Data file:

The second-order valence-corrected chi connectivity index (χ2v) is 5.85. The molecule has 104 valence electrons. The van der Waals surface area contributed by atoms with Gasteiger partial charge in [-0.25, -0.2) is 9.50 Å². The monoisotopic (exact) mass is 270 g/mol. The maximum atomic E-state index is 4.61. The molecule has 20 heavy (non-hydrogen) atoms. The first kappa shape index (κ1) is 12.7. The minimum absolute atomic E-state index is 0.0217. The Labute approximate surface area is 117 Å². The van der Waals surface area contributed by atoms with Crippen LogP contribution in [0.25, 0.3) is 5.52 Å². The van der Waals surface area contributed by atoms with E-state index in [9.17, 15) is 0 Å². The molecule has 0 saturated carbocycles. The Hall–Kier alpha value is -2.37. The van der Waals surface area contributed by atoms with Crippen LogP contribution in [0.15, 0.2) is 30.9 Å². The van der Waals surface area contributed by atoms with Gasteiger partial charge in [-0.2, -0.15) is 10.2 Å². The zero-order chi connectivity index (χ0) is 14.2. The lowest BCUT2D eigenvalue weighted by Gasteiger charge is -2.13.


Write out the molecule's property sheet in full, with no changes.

The second-order valence-corrected chi connectivity index (χ2v) is 5.85. The molecule has 104 valence electrons. The van der Waals surface area contributed by atoms with Gasteiger partial charge in [-0.25, -0.2) is 9.50 Å². The monoisotopic (exact) mass is 270 g/mol. The maximum atomic E-state index is 4.61. The molecule has 20 heavy (non-hydrogen) atoms. The first kappa shape index (κ1) is 12.7. The minimum absolute atomic E-state index is 0.0217. The Labute approximate surface area is 117 Å². The van der Waals surface area contributed by atoms with Crippen LogP contribution in [0.25, 0.3) is 5.52 Å². The van der Waals surface area contributed by atoms with E-state index in [9.17, 15) is 0 Å². The molecule has 0 saturated carbocycles. The Hall–Kier alpha value is -2.37. The van der Waals surface area contributed by atoms with Crippen LogP contribution in [0.15, 0.2) is 30.9 Å². The van der Waals surface area contributed by atoms with Gasteiger partial charge in [-0.2, -0.15) is 10.2 Å². The zero-order chi connectivity index (χ0) is 14.2. The lowest BCUT2D eigenvalue weighted by Gasteiger charge is -2.13.